LPL is excited to welcome two new faculty members starting Fall 2013—Drs. Travis Barman and Walt Harris both joined the LPL faculty as associate professors. Travis and Walt bring diverse and unique strengths to LPL and we look forward to many productive collaborations.
Travis Barman moved to Tucson from Flagstaff, where he worked as an astronomer at Lowell Observatory for seven years. Prior to Lowell, he was a post-doctoral fellow at the University of California, Los Angeles, and at Wichita State University. Travis received his Ph.D. at the University of Georgia. Travis’ research primarily involves numerical modeling of exoplanet atmospheres. These models guide a number of observational programs to study various classes of exoplanets, from super-Earths to massive young planets. By comparing theoretical model spectra to real photometric and spectroscopic observations, a variety of planet properties can be deduced. Atmospheric structure (horizontal and vertical run of temperature and pressure), surface gravities, chemical composition, and global wind patterns are a few examples of the kinds of planet properties we seek through model observation comparisons. Travis is also heavily involved in a ground-based survey to directly image young exoplanets using the Gemini Planet Imager (GPI). GPI is an extreme adaptive optics instrument being commissioned on Gemini-South this fall and, over the next several years, will be used to discover many young planetary systems. These discoveries will reveal new insights into planet evolution.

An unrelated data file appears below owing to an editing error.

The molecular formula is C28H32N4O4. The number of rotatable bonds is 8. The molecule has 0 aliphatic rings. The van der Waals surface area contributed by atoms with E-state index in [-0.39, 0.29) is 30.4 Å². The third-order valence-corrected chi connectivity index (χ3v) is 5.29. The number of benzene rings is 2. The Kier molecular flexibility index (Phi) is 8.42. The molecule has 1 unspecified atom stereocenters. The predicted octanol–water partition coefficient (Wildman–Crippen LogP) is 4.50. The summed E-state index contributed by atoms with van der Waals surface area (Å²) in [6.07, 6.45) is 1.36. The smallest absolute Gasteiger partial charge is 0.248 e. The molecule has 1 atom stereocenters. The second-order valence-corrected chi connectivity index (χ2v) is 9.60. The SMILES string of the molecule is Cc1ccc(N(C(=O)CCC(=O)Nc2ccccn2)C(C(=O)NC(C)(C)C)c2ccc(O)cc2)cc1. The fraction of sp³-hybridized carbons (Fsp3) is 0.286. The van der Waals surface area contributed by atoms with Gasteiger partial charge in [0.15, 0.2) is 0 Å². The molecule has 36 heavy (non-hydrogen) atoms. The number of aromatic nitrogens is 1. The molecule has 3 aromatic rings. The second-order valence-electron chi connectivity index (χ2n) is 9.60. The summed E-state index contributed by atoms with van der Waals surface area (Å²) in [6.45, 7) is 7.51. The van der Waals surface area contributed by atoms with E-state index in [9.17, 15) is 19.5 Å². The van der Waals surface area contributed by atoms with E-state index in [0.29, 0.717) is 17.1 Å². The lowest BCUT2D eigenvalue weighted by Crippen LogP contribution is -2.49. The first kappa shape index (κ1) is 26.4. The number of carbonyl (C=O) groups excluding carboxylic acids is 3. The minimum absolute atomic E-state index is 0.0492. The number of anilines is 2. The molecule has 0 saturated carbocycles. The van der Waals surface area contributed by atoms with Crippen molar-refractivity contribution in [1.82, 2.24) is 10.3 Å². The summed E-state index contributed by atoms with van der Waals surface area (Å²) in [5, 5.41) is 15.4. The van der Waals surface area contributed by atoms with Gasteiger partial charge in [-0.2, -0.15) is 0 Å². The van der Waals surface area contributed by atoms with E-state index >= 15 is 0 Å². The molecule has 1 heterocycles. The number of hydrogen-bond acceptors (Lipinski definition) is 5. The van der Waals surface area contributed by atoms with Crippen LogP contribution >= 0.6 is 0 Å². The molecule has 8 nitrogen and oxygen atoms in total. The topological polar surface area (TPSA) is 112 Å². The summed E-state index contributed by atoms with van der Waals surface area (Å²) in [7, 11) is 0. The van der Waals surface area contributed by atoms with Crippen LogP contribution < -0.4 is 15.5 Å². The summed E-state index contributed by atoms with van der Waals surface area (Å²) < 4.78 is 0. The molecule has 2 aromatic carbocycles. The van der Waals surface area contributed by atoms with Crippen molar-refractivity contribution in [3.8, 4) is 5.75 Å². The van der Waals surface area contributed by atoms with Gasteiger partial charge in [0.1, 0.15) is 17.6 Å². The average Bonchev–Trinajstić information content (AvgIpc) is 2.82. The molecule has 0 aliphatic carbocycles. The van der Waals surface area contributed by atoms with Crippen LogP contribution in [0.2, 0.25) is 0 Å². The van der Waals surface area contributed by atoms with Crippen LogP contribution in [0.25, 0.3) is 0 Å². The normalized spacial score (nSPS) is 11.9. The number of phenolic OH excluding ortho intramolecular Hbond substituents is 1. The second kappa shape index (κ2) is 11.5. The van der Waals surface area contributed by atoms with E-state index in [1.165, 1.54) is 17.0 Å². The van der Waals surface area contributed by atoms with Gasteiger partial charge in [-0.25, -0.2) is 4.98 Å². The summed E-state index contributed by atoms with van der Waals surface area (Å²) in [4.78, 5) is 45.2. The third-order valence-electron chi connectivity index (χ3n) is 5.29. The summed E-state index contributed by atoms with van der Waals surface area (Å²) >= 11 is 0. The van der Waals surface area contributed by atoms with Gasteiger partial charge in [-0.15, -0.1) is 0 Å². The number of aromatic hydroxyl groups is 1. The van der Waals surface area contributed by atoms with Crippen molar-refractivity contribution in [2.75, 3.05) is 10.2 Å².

Walt Harris is an experimental planetary scientist with an interest in comets and the intersection between the space environment and the atmospheres of the planets and their satellites. He comes to LPL after serving for the past 6 years on the faculty of the University of California, Davis. Walt began his career at the Space Physics Research Lab at the University of Michigan where he earned his Ph.D. constructing and flying sounding rocket borne ultraviolet spectrometer to study the Jovian aurora. After graduating, he moved to the University of Wisconsin Space Astronomy Lab to work with the ultraviolet polarization group on a series of sounding rocket experiments, including two flights as principle investigator. While at Wisconsin, his research focus shifted toward ground and space based observations of comet atmospheres, and he began a collaboration with the space physics interferometry group centered on the development of all-reflective spatial heterodyne spectrometers. These areas now reflect the core of his research. Walt's interest in comets is centered on the photochemical evolution of volatiles liberated from the nucleus with an emphasis on identifying compositional variations with time and active region. He uses a combination of existing custom-built instruments for these studies. He also has active programs to develop heterodyne spectrometers, which are compact remote sensors capable of delivering wide field high resolution spectroscopy of extended objects, for use at ground based telescopes and a variety space platforms. His current projects in this area include a prototype broadband instrument under construction at the Lick Observatory and an ultraviolet sounding rocket experiment to study the interplanetary medium.